this is not the whole man such that the causes of human suffering cannot be reduced barely to
social and economic factors, neither is it is chief cause, and suffering cannot be the origin of

All religions concern themselves with the human subject while relating him to the Other (the
absolute). It also addresses what affects this human subject and how this relates to his belief
in the absolute that captures his attention. One of these concerns is human suffering. ³Marx
did the same thing, except that he also saw causes where others had not seen them.´
(Schillebeeckx, E., ibid, p.712.). It is noteworthy that Marx, in terms of religion, was a
Feuerbachian. Feuerbach was of the opinion that the absolute nature attributed to God is only
a ³reflection of µthe nature of man.¶ God is the objective nature of the genre man. The
consciousness of God is the self-consciousness of man. Religion is the solemn unveiling of
man¶s hidden treasures «. By education and a change of heart man can arrive at the insight
that he is simply projecting his own deepest nature on to man.´ (Schillebeeckx, E., ibid, p.
712 - 713.). But while unlike Feuerbach, he rejects Feuerbach¶s naïve replacement of religion
with education and his transcendental philosophy of the objectification of the self which is
not put in question. For him, the conditions why man objectifies the self is in man himself.
Man is the total of social (and economic) relationships. Religion therefore is the ³self-
consciousness and self-awareness of man who has either not yet attained to himself or has
already lost himself again.´ (Marx, K., ³Towards a Critique of Hegel¶s Philosophy of Right,
Introduction,¶ in McLellan, D., (ed.), Karl Marx, Selected Writingsj Oxford: Oxford Univ.
press, 1977, p.63)

³Religion is merely the µappearance of sanctity¶ or the spiritual aroma of the human vale of
tears, an expression of and at the same time a protest against real misery, a protest which,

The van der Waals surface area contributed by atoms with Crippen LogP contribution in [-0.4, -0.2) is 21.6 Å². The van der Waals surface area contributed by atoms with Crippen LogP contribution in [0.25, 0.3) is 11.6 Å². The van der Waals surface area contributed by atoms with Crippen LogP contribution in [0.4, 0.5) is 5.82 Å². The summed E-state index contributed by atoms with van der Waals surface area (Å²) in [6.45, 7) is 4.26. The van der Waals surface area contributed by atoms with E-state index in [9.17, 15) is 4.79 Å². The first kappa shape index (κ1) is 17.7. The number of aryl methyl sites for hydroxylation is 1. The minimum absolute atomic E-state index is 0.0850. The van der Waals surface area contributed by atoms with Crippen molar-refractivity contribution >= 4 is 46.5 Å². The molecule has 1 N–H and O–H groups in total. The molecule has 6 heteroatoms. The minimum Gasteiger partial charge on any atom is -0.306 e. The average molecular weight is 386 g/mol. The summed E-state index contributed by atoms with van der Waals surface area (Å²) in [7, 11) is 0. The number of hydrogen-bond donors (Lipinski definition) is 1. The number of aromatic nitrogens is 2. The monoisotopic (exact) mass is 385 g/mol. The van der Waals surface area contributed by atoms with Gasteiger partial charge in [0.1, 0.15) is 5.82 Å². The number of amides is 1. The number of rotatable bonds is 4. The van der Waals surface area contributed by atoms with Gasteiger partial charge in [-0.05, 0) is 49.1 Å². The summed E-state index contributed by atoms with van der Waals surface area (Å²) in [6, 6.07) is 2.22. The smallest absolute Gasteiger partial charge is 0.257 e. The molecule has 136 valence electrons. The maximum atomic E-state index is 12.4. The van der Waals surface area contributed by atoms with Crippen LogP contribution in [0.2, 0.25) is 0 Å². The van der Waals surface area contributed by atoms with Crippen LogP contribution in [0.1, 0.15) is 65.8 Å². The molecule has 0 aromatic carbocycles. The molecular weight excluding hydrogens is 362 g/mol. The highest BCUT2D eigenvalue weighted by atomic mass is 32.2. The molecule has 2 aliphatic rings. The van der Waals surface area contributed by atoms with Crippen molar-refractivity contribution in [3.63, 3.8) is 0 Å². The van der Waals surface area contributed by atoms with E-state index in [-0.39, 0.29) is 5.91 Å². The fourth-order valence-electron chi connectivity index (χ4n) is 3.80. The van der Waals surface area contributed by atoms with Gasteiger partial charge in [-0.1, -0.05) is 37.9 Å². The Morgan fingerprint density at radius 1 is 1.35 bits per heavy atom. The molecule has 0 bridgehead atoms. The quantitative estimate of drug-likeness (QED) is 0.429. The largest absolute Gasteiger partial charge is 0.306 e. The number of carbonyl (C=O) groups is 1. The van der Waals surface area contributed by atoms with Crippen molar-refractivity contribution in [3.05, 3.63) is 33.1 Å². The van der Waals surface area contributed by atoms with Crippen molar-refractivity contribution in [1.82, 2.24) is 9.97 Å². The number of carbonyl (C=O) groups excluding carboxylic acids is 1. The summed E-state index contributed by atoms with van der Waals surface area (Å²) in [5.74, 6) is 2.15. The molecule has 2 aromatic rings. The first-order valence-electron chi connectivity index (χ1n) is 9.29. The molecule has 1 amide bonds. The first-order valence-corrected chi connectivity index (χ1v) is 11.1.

however, has not been sufficiently understood. Religion is in ignorance about its own nature
and therefore in ignorance about the misery to which it owes its own existence. Therefore it is
the opium of the people. Religion is a passive reflection of the economic conflicts in society.´
(Schillebeeckx, E., Ibid, p. 713.). Marx¶s idea was not altogether a radical break with human
history, with the past (thought of the past, historical project of the past.). Marx, thus, expects
the automatic abolition of religions. For him, they are merely an epiphenomenon or a
subsidiary manifestation of real economic alienation. ³But since the existence of religion is
the existence of defect, the source of this defect can only be sought in the nature of the state
itself. Religion for us no longer has the force of a basis for secular deficiencies, but only that
that of a phenomenon. Therefore, we explain the religious prejudices of free citizens by their
secular prejudice, we do not insist that they must abolish their religious limitations in order to
abolish secular limitations. We insist that they abolish their religious limitations as soon as
they abolish their secular limitations.´ Religion, thus, stands outside Marx¶s Marxism. Real
Marxism does not imply atheism per se. But Marxism also affirms that when the socialist
society is attained, there will be no more need for religion. Religion is defined as the reflex of
non reflected, alienated conditions of life. With the illumination (scientific analysis) which
prompts revolutionary action, religion automatically disappears as a logically consistent